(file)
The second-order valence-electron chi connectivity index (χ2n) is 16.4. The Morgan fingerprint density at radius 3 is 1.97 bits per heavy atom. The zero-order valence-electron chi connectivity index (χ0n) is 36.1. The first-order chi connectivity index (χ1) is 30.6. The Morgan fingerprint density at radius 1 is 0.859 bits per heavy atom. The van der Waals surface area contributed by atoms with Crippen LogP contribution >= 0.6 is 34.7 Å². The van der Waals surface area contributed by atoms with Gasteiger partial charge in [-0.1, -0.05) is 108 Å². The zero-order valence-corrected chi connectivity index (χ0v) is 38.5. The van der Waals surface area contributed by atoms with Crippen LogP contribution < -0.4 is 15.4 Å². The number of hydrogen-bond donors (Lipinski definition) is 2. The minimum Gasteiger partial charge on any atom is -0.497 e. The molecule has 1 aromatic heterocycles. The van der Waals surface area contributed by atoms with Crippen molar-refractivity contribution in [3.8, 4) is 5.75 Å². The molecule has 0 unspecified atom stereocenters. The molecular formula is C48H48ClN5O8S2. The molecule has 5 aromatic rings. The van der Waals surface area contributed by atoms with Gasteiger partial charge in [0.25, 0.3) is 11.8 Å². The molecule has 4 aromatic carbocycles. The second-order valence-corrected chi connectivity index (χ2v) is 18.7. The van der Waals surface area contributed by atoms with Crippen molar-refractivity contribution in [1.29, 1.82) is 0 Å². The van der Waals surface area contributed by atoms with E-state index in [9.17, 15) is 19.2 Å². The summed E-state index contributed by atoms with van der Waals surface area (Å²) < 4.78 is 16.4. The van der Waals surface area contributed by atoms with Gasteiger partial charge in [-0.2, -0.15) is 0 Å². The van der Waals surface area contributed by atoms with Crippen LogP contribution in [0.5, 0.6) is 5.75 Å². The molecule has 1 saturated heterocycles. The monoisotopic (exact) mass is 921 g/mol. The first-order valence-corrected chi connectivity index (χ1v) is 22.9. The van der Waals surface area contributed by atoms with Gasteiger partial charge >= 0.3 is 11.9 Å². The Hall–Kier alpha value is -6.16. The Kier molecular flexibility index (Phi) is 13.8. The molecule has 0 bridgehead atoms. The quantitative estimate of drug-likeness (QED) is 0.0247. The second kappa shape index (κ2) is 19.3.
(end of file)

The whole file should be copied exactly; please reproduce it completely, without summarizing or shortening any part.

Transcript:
The second-order valence-electron chi connectivity index (χ2n) is 16.4. The Morgan fingerprint density at radius 3 is 1.97 bits per heavy atom. The zero-order valence-electron chi connectivity index (χ0n) is 36.1. The first-order chi connectivity index (χ1) is 30.6. The Morgan fingerprint density at radius 1 is 0.859 bits per heavy atom. The van der Waals surface area contributed by atoms with Crippen LogP contribution >= 0.6 is 34.7 Å². The van der Waals surface area contributed by atoms with Gasteiger partial charge in [-0.1, -0.05) is 108 Å². The zero-order valence-corrected chi connectivity index (χ0v) is 38.5. The van der Waals surface area contributed by atoms with Crippen LogP contribution < -0.4 is 15.4 Å². The number of hydrogen-bond donors (Lipinski definition) is 2. The minimum Gasteiger partial charge on any atom is -0.497 e. The molecule has 1 aromatic heterocycles. The van der Waals surface area contributed by atoms with Crippen molar-refractivity contribution in [3.8, 4) is 5.75 Å². The molecule has 0 unspecified atom stereocenters. The molecular formula is C48H48ClN5O8S2. The molecule has 5 aromatic rings. The van der Waals surface area contributed by atoms with Gasteiger partial charge in [0.25, 0.3) is 11.8 Å². The molecule has 4 aromatic carbocycles. The second-order valence-corrected chi connectivity index (χ2v) is 18.7. The van der Waals surface area contributed by atoms with Crippen molar-refractivity contribution in [1.29, 1.82) is 0 Å². The van der Waals surface area contributed by atoms with E-state index in [9.17, 15) is 19.2 Å². The summed E-state index contributed by atoms with van der Waals surface area (Å²) < 4.78 is 16.4. The van der Waals surface area contributed by atoms with Gasteiger partial charge in [-0.2, -0.15) is 0 Å². The van der Waals surface area contributed by atoms with Crippen LogP contribution in [0.5, 0.6) is 5.75 Å². The molecule has 1 saturated heterocycles. The monoisotopic (exact) mass is 921 g/mol. The first-order valence-corrected chi connectivity index (χ1v) is 22.9. The van der Waals surface area contributed by atoms with Gasteiger partial charge >= 0.3 is 11.9 Å². The Hall–Kier alpha value is -6.16. The Kier molecular flexibility index (Phi) is 13.8. The molecule has 0 bridgehead atoms. The quantitative estimate of drug-likeness (QED) is 0.0247. The second kappa shape index (κ2) is 19.3.